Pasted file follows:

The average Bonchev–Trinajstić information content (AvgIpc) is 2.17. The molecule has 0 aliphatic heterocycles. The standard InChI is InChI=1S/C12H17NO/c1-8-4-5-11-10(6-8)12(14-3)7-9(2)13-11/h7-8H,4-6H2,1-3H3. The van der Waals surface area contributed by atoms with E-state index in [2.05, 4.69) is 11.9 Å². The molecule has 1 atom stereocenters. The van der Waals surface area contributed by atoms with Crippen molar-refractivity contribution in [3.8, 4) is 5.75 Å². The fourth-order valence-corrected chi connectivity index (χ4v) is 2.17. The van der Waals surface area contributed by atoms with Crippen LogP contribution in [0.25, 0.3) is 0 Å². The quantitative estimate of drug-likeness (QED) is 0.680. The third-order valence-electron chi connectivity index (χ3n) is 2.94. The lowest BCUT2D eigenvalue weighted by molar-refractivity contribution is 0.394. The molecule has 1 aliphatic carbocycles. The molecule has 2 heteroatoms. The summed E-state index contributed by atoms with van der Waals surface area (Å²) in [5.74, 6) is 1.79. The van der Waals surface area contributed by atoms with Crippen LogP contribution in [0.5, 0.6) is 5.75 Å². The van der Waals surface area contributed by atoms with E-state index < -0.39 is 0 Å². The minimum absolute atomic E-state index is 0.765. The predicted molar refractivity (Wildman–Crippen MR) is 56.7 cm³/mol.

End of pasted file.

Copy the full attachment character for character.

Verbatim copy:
The average Bonchev–Trinajstić information content (AvgIpc) is 2.17. The molecule has 0 aliphatic heterocycles. The standard InChI is InChI=1S/C12H17NO/c1-8-4-5-11-10(6-8)12(14-3)7-9(2)13-11/h7-8H,4-6H2,1-3H3. The van der Waals surface area contributed by atoms with E-state index in [2.05, 4.69) is 11.9 Å². The molecule has 1 atom stereocenters. The van der Waals surface area contributed by atoms with Crippen molar-refractivity contribution in [3.8, 4) is 5.75 Å². The fourth-order valence-corrected chi connectivity index (χ4v) is 2.17. The van der Waals surface area contributed by atoms with Crippen LogP contribution in [0.25, 0.3) is 0 Å². The quantitative estimate of drug-likeness (QED) is 0.680. The third-order valence-electron chi connectivity index (χ3n) is 2.94. The lowest BCUT2D eigenvalue weighted by molar-refractivity contribution is 0.394. The molecule has 1 aliphatic carbocycles. The molecule has 2 heteroatoms. The summed E-state index contributed by atoms with van der Waals surface area (Å²) in [5.74, 6) is 1.79. The van der Waals surface area contributed by atoms with Crippen LogP contribution in [0.5, 0.6) is 5.75 Å². The van der Waals surface area contributed by atoms with E-state index < -0.39 is 0 Å². The minimum absolute atomic E-state index is 0.765. The predicted molar refractivity (Wildman–Crippen MR) is 56.7 cm³/mol.